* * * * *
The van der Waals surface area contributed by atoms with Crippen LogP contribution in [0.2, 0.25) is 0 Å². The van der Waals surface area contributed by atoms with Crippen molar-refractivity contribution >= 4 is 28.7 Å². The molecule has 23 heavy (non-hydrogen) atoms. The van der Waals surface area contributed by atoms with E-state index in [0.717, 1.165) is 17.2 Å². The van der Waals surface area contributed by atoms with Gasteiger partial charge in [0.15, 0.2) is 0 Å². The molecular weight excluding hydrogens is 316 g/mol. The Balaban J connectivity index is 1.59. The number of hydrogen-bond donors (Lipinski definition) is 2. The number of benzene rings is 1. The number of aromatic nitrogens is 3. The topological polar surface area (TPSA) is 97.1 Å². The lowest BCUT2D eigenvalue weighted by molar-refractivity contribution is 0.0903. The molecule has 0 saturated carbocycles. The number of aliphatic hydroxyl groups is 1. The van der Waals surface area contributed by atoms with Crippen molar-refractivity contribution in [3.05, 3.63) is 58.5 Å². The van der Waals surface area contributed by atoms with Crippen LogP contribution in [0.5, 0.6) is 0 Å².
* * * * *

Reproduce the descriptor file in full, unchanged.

The van der Waals surface area contributed by atoms with Crippen LogP contribution in [0.2, 0.25) is 0 Å². The van der Waals surface area contributed by atoms with Crippen molar-refractivity contribution >= 4 is 28.7 Å². The molecule has 23 heavy (non-hydrogen) atoms. The van der Waals surface area contributed by atoms with E-state index in [0.717, 1.165) is 17.2 Å². The van der Waals surface area contributed by atoms with Gasteiger partial charge in [0.15, 0.2) is 0 Å². The molecular weight excluding hydrogens is 316 g/mol. The Balaban J connectivity index is 1.59. The number of hydrogen-bond donors (Lipinski definition) is 2. The number of benzene rings is 1. The number of aromatic nitrogens is 3. The topological polar surface area (TPSA) is 97.1 Å². The lowest BCUT2D eigenvalue weighted by molar-refractivity contribution is 0.0903. The molecule has 0 saturated carbocycles. The number of aliphatic hydroxyl groups is 1. The van der Waals surface area contributed by atoms with Crippen molar-refractivity contribution in [3.05, 3.63) is 58.5 Å². The van der Waals surface area contributed by atoms with Crippen LogP contribution in [0.5, 0.6) is 0 Å².